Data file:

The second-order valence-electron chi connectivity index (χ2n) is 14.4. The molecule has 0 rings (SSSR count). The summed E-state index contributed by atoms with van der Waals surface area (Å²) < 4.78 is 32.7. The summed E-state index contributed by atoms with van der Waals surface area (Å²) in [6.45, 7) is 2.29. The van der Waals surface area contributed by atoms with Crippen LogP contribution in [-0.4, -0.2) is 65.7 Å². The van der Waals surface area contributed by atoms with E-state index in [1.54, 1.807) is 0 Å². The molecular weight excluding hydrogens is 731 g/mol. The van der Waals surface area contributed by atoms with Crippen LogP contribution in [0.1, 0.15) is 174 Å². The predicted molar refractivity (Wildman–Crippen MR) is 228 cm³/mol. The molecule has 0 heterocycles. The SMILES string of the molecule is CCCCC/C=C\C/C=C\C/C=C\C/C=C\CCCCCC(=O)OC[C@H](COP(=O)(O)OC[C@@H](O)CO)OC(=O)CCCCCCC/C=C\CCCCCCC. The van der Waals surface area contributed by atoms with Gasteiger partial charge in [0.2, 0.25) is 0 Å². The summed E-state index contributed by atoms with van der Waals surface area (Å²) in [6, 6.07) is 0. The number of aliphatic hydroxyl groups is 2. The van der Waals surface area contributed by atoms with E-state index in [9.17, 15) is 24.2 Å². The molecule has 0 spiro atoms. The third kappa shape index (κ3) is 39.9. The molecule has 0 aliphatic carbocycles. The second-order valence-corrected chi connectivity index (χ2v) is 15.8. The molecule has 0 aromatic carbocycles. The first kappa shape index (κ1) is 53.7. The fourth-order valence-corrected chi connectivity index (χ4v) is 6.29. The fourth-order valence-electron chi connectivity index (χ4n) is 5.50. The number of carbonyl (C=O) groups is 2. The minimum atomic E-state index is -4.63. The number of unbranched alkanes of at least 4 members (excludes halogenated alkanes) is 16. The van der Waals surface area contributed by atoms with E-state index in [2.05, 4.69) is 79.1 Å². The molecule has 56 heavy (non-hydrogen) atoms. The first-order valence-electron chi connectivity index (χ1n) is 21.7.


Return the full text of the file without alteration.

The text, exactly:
The second-order valence-electron chi connectivity index (χ2n) is 14.4. The molecule has 0 rings (SSSR count). The summed E-state index contributed by atoms with van der Waals surface area (Å²) < 4.78 is 32.7. The summed E-state index contributed by atoms with van der Waals surface area (Å²) in [6.45, 7) is 2.29. The van der Waals surface area contributed by atoms with Crippen LogP contribution in [-0.4, -0.2) is 65.7 Å². The van der Waals surface area contributed by atoms with E-state index in [1.54, 1.807) is 0 Å². The molecular weight excluding hydrogens is 731 g/mol. The van der Waals surface area contributed by atoms with Crippen LogP contribution in [0.1, 0.15) is 174 Å². The predicted molar refractivity (Wildman–Crippen MR) is 228 cm³/mol. The molecule has 0 heterocycles. The SMILES string of the molecule is CCCCC/C=C\C/C=C\C/C=C\C/C=C\CCCCCC(=O)OC[C@H](COP(=O)(O)OC[C@@H](O)CO)OC(=O)CCCCCCC/C=C\CCCCCCC. The van der Waals surface area contributed by atoms with Gasteiger partial charge in [0.2, 0.25) is 0 Å². The summed E-state index contributed by atoms with van der Waals surface area (Å²) in [6, 6.07) is 0. The number of aliphatic hydroxyl groups is 2. The van der Waals surface area contributed by atoms with E-state index in [9.17, 15) is 24.2 Å². The molecule has 0 spiro atoms. The third kappa shape index (κ3) is 39.9. The molecule has 0 aliphatic carbocycles. The second-order valence-corrected chi connectivity index (χ2v) is 15.8. The molecule has 0 aromatic carbocycles. The first kappa shape index (κ1) is 53.7. The fourth-order valence-corrected chi connectivity index (χ4v) is 6.29. The fourth-order valence-electron chi connectivity index (χ4n) is 5.50. The number of carbonyl (C=O) groups is 2. The minimum atomic E-state index is -4.63. The number of unbranched alkanes of at least 4 members (excludes halogenated alkanes) is 16. The van der Waals surface area contributed by atoms with E-state index in [2.05, 4.69) is 79.1 Å². The molecule has 56 heavy (non-hydrogen) atoms. The first-order valence-electron chi connectivity index (χ1n) is 21.7.